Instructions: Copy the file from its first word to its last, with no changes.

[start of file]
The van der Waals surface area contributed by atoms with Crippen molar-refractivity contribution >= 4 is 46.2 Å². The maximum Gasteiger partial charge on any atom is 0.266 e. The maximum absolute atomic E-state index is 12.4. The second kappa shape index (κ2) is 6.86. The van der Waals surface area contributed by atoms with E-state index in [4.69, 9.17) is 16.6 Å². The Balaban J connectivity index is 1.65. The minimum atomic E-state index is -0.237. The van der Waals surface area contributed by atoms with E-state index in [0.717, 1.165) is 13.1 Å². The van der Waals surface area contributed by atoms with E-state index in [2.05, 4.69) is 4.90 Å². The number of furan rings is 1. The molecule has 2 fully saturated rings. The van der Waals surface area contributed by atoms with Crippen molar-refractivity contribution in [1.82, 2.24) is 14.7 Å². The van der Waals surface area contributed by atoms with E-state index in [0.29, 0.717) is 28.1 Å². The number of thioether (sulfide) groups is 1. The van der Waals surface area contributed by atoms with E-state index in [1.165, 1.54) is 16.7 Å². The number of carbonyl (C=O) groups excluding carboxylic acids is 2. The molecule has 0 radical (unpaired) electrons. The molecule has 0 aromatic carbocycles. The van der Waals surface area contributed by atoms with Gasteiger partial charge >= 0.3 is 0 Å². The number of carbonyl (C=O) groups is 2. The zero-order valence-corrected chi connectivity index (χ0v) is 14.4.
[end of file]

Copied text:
The van der Waals surface area contributed by atoms with Crippen molar-refractivity contribution >= 4 is 46.2 Å². The maximum Gasteiger partial charge on any atom is 0.266 e. The maximum absolute atomic E-state index is 12.4. The second kappa shape index (κ2) is 6.86. The van der Waals surface area contributed by atoms with E-state index in [4.69, 9.17) is 16.6 Å². The Balaban J connectivity index is 1.65. The minimum atomic E-state index is -0.237. The van der Waals surface area contributed by atoms with E-state index in [0.717, 1.165) is 13.1 Å². The van der Waals surface area contributed by atoms with E-state index in [2.05, 4.69) is 4.90 Å². The number of furan rings is 1. The molecule has 2 fully saturated rings. The van der Waals surface area contributed by atoms with Crippen molar-refractivity contribution in [1.82, 2.24) is 14.7 Å². The van der Waals surface area contributed by atoms with E-state index in [0.29, 0.717) is 28.1 Å². The number of thioether (sulfide) groups is 1. The van der Waals surface area contributed by atoms with E-state index in [1.165, 1.54) is 16.7 Å². The number of carbonyl (C=O) groups excluding carboxylic acids is 2. The molecule has 0 radical (unpaired) electrons. The molecule has 0 aromatic carbocycles. The van der Waals surface area contributed by atoms with Gasteiger partial charge >= 0.3 is 0 Å². The number of carbonyl (C=O) groups is 2. The zero-order valence-corrected chi connectivity index (χ0v) is 14.4.